Lava enters Kapoho Bay, 04 June 2018

Accessed on 04 June 2018, 2120 UTC, Pos #16951.


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Now that lava has reached Kapoho Bay, Hawaii County officials are making a last-minute appeal for residents in Kapoho Beach Lots and Vacationland to evacuate their homes before they are overcome by noxious gases and searing hot lava.  Most escape routes have been cut by rapidly advancing lava flows, leaving only a few beach trails and coastal paths available for escape. Some residents may find a recently-cut path to the Old Chain of Craters Road a better alternative.

Hawaii County Managing Director Will Okabe says helicopter missions to rescue residents and their possession will be determined on a case-by-case basis, with safety of rescue personnel being a prime consideration.

Hawaii County spokeswoman Janet Snyder offers this assessment for those who refuse to leave the isolated area:

“the lava hitting the ocean is causing laze, a hazardous, caustic gas containing hydrochloric acid and small particles of volcanic glass… residents, first-responders and others, are advised to stay a quarter-mile away from the laze plume emanating from the lava entry at Kapoho Bay.”


Some folks must have a death wish.  Why would anyone ignore the obvious?  Warnings and messages have been issued to the public since the eruption began in early May.  And, still, stubborn people want to go down “with the ship.”

Perhaps a deeper issue lies below the surface.  Why were developers allowed to encourage settlement in these areas when past lava incursions have been so well documented?  A look at recent USGS maps shows a variety of lava flows which once dominated the region, some as late as the Kapoho Village flow that buried the small settlement back in 1960.  Please refer to an article by “Hawaii Tribune-Herald” reporter Tom Callis on page A3 of the newspaper’s Monday edition (04 June 2018).  The story told by lava survivor Frances Kakugawa should be required reading for all of us.  Those who think “it can’t happen to me” are sadly mistaken.  Remember how much debate was created by  Puna Geothermal Venture when it first proposed a power plant southeast of Pahoa? Why wasn’t a vigorous effort made to address developers who wanted to build homes in the same, risk-prone area?  A classic case of “don’t confuse me with facts–my mind is made up.” Sometimes, the foolishness and ignorance of people are simply amazing.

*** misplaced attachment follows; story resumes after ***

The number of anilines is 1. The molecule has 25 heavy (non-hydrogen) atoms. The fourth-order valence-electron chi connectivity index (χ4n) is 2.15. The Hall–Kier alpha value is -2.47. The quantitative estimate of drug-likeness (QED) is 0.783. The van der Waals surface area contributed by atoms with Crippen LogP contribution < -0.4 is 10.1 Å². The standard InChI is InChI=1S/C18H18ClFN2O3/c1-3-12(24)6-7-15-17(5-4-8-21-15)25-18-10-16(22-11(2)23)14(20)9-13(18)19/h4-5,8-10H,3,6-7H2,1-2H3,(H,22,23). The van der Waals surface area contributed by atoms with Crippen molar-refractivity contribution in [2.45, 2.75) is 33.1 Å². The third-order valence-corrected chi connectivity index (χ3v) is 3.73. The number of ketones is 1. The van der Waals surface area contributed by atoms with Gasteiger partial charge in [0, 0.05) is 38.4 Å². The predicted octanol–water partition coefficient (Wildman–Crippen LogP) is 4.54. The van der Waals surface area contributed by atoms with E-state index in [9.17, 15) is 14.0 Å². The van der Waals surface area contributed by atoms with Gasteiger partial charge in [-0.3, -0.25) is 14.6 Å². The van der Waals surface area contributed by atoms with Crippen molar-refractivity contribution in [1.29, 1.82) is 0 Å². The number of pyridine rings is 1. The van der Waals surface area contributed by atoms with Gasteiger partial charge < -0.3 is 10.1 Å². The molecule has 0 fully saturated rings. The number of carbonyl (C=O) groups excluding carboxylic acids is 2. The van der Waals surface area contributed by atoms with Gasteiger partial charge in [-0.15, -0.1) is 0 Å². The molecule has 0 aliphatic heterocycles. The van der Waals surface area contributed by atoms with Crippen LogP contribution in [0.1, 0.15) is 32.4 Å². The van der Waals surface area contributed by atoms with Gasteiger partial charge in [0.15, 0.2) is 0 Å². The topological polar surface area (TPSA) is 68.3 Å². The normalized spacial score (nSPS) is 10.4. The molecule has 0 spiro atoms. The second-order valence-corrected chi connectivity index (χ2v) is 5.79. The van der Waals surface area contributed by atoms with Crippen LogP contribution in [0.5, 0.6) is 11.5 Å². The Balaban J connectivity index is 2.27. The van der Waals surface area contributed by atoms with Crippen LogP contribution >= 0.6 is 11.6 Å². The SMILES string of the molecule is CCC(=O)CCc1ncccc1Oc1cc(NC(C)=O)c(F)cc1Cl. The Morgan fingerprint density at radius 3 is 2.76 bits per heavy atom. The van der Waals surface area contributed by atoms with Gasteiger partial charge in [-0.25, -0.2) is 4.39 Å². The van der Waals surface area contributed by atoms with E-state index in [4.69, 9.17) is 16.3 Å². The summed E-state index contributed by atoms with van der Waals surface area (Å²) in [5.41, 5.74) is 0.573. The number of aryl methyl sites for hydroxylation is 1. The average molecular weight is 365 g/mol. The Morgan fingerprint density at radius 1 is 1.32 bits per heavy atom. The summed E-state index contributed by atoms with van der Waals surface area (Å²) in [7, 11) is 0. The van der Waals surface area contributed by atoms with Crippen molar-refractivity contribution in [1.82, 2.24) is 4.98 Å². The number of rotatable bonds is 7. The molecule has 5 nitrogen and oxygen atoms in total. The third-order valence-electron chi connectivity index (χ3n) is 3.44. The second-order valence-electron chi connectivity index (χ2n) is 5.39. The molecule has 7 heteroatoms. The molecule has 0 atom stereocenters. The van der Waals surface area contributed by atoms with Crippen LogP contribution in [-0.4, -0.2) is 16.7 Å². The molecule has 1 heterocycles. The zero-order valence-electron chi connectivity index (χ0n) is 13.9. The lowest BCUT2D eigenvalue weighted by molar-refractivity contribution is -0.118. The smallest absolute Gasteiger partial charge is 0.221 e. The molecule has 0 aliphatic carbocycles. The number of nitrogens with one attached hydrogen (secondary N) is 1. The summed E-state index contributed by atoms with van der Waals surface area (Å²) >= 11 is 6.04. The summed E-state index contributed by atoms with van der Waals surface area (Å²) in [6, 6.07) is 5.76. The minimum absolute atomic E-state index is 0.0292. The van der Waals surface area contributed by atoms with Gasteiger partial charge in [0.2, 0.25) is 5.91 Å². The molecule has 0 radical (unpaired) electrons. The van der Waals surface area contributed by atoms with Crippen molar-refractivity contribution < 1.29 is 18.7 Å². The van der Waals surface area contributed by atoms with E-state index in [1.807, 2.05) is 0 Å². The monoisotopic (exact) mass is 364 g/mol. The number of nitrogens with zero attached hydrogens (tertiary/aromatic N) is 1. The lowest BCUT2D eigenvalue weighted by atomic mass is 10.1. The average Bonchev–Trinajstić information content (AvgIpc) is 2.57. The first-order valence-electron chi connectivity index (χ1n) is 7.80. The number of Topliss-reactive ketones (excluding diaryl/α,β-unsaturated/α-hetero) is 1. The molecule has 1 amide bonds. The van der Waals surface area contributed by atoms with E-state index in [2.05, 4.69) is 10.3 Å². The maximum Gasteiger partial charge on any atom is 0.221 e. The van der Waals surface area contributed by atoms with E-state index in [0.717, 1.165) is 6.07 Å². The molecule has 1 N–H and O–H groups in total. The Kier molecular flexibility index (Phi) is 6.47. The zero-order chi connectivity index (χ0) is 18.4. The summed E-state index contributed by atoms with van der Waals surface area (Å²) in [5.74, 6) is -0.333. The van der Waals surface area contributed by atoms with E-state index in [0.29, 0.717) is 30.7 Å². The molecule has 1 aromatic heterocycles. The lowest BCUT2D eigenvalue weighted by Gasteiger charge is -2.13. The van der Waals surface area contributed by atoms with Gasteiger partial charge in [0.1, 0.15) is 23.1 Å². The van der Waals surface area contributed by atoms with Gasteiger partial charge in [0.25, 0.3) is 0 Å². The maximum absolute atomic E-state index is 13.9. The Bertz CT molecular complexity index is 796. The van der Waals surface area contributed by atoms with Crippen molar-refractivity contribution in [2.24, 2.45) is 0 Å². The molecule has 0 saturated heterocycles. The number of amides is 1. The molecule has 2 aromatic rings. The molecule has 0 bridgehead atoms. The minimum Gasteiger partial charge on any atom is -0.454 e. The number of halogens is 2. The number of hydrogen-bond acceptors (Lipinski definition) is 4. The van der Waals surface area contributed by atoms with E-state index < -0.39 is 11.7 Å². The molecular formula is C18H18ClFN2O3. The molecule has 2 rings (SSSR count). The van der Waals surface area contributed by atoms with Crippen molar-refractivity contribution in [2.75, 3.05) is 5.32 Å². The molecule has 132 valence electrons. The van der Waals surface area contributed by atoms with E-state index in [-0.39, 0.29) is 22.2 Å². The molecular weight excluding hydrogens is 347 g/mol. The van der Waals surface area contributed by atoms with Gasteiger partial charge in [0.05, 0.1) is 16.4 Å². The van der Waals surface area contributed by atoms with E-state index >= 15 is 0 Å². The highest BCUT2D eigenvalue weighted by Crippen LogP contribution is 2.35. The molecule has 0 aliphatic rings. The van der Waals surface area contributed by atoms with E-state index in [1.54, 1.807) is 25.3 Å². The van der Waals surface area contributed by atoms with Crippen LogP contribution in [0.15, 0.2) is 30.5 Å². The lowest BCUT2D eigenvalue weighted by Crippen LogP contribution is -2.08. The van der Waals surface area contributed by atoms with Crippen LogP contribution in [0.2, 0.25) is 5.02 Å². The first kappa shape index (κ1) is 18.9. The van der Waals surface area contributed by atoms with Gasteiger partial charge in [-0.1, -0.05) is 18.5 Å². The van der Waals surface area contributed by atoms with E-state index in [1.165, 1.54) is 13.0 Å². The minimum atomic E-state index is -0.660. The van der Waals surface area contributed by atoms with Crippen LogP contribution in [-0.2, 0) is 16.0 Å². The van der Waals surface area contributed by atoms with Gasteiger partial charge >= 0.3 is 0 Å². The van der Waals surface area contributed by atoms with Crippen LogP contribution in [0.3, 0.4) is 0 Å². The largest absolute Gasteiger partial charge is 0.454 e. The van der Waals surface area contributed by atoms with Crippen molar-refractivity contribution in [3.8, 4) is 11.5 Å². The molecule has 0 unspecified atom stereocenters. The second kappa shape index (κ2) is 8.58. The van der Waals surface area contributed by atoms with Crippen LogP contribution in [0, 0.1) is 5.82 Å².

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Until next time,

Russ Roberts